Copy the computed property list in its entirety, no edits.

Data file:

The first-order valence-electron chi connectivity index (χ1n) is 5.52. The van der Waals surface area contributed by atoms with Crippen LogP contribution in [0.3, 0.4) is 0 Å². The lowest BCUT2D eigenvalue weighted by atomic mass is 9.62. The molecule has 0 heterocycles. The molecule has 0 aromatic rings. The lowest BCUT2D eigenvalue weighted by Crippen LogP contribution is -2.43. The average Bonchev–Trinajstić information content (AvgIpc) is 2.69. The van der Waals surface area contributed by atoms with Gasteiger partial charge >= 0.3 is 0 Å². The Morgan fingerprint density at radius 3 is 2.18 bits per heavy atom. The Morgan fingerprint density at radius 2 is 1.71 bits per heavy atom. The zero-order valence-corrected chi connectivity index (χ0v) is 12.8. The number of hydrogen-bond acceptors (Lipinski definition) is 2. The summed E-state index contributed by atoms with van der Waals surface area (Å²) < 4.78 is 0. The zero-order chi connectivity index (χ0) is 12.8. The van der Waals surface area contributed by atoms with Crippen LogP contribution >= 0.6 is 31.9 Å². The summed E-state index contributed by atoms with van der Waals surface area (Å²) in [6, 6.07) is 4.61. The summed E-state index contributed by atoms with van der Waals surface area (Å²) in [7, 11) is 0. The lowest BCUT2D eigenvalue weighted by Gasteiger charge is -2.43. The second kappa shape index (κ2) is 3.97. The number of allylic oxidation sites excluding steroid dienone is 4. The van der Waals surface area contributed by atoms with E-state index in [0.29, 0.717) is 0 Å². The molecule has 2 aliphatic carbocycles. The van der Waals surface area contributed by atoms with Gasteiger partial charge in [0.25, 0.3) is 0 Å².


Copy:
The first-order valence-electron chi connectivity index (χ1n) is 5.52. The van der Waals surface area contributed by atoms with Crippen LogP contribution in [0.3, 0.4) is 0 Å². The lowest BCUT2D eigenvalue weighted by atomic mass is 9.62. The molecule has 0 heterocycles. The molecule has 0 aromatic rings. The lowest BCUT2D eigenvalue weighted by Crippen LogP contribution is -2.43. The average Bonchev–Trinajstić information content (AvgIpc) is 2.69. The van der Waals surface area contributed by atoms with Gasteiger partial charge >= 0.3 is 0 Å². The Morgan fingerprint density at radius 3 is 2.18 bits per heavy atom. The Morgan fingerprint density at radius 2 is 1.71 bits per heavy atom. The zero-order valence-corrected chi connectivity index (χ0v) is 12.8. The number of hydrogen-bond acceptors (Lipinski definition) is 2. The summed E-state index contributed by atoms with van der Waals surface area (Å²) < 4.78 is 0. The zero-order chi connectivity index (χ0) is 12.8. The van der Waals surface area contributed by atoms with Crippen LogP contribution >= 0.6 is 31.9 Å². The summed E-state index contributed by atoms with van der Waals surface area (Å²) in [6, 6.07) is 4.61. The summed E-state index contributed by atoms with van der Waals surface area (Å²) in [7, 11) is 0. The lowest BCUT2D eigenvalue weighted by Gasteiger charge is -2.43. The second kappa shape index (κ2) is 3.97. The number of allylic oxidation sites excluding steroid dienone is 4. The van der Waals surface area contributed by atoms with E-state index in [0.29, 0.717) is 0 Å². The molecule has 2 aliphatic carbocycles. The van der Waals surface area contributed by atoms with Gasteiger partial charge in [0.25, 0.3) is 0 Å².